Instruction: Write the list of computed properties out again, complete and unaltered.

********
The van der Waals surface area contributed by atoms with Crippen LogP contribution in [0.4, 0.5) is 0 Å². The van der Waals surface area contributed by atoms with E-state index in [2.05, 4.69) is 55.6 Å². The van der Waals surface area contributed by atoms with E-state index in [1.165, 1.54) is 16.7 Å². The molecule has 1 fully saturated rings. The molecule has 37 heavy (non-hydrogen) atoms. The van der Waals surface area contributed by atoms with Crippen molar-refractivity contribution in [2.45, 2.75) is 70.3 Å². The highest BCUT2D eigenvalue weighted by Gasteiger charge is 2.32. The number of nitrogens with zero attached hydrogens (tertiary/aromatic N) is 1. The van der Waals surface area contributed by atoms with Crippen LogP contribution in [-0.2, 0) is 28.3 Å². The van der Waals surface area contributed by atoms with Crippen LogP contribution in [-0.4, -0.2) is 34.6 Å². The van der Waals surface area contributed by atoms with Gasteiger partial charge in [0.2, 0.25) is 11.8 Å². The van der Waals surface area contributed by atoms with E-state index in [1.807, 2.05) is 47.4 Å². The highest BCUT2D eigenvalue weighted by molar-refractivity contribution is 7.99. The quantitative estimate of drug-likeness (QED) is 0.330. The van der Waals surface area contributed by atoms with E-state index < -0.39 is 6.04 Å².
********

The van der Waals surface area contributed by atoms with Crippen LogP contribution in [0.4, 0.5) is 0 Å². The van der Waals surface area contributed by atoms with E-state index in [2.05, 4.69) is 55.6 Å². The van der Waals surface area contributed by atoms with E-state index in [1.165, 1.54) is 16.7 Å². The molecule has 1 fully saturated rings. The molecule has 37 heavy (non-hydrogen) atoms. The van der Waals surface area contributed by atoms with Crippen molar-refractivity contribution in [2.45, 2.75) is 70.3 Å². The highest BCUT2D eigenvalue weighted by Gasteiger charge is 2.32. The number of nitrogens with zero attached hydrogens (tertiary/aromatic N) is 1. The van der Waals surface area contributed by atoms with Crippen LogP contribution in [-0.2, 0) is 28.3 Å². The van der Waals surface area contributed by atoms with Crippen LogP contribution in [-0.4, -0.2) is 34.6 Å². The van der Waals surface area contributed by atoms with Gasteiger partial charge in [0.2, 0.25) is 11.8 Å². The van der Waals surface area contributed by atoms with E-state index in [1.807, 2.05) is 47.4 Å². The highest BCUT2D eigenvalue weighted by molar-refractivity contribution is 7.99. The quantitative estimate of drug-likeness (QED) is 0.330. The van der Waals surface area contributed by atoms with E-state index < -0.39 is 6.04 Å².